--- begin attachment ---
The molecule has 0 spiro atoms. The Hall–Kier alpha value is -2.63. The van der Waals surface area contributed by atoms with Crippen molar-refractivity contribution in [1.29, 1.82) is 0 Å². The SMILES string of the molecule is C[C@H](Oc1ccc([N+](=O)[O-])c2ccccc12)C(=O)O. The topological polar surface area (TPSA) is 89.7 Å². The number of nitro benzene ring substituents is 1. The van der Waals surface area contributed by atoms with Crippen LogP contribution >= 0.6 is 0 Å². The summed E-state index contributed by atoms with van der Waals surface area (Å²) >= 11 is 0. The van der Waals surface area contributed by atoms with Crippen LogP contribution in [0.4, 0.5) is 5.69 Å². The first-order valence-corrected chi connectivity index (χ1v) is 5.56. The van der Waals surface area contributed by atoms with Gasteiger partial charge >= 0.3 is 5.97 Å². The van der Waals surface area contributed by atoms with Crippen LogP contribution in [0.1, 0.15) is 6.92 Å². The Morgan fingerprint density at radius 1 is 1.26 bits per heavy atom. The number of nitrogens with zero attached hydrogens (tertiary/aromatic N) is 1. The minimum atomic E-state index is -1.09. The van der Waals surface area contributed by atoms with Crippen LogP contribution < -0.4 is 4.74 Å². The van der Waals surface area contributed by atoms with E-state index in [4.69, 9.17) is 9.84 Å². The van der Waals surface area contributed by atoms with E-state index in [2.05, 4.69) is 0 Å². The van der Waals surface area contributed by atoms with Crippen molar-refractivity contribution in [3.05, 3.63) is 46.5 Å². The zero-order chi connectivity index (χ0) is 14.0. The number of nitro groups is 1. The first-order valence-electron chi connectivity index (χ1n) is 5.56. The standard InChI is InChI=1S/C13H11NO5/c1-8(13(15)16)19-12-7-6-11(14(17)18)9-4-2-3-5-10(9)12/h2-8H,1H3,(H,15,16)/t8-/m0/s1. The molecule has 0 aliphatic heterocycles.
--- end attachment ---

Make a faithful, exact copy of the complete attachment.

The molecule has 0 spiro atoms. The Hall–Kier alpha value is -2.63. The van der Waals surface area contributed by atoms with Crippen molar-refractivity contribution in [1.29, 1.82) is 0 Å². The SMILES string of the molecule is C[C@H](Oc1ccc([N+](=O)[O-])c2ccccc12)C(=O)O. The topological polar surface area (TPSA) is 89.7 Å². The number of nitro benzene ring substituents is 1. The van der Waals surface area contributed by atoms with Crippen LogP contribution >= 0.6 is 0 Å². The summed E-state index contributed by atoms with van der Waals surface area (Å²) >= 11 is 0. The van der Waals surface area contributed by atoms with Crippen LogP contribution in [0.4, 0.5) is 5.69 Å². The first-order valence-corrected chi connectivity index (χ1v) is 5.56. The van der Waals surface area contributed by atoms with Gasteiger partial charge >= 0.3 is 5.97 Å². The van der Waals surface area contributed by atoms with Crippen LogP contribution in [0.1, 0.15) is 6.92 Å². The Morgan fingerprint density at radius 1 is 1.26 bits per heavy atom. The number of nitrogens with zero attached hydrogens (tertiary/aromatic N) is 1. The minimum atomic E-state index is -1.09. The van der Waals surface area contributed by atoms with Crippen LogP contribution < -0.4 is 4.74 Å². The van der Waals surface area contributed by atoms with E-state index in [4.69, 9.17) is 9.84 Å². The van der Waals surface area contributed by atoms with E-state index in [2.05, 4.69) is 0 Å². The van der Waals surface area contributed by atoms with Crippen molar-refractivity contribution in [3.05, 3.63) is 46.5 Å². The zero-order chi connectivity index (χ0) is 14.0. The number of nitro groups is 1. The first-order valence-electron chi connectivity index (χ1n) is 5.56. The standard InChI is InChI=1S/C13H11NO5/c1-8(13(15)16)19-12-7-6-11(14(17)18)9-4-2-3-5-10(9)12/h2-8H,1H3,(H,15,16)/t8-/m0/s1. The molecule has 0 aliphatic heterocycles.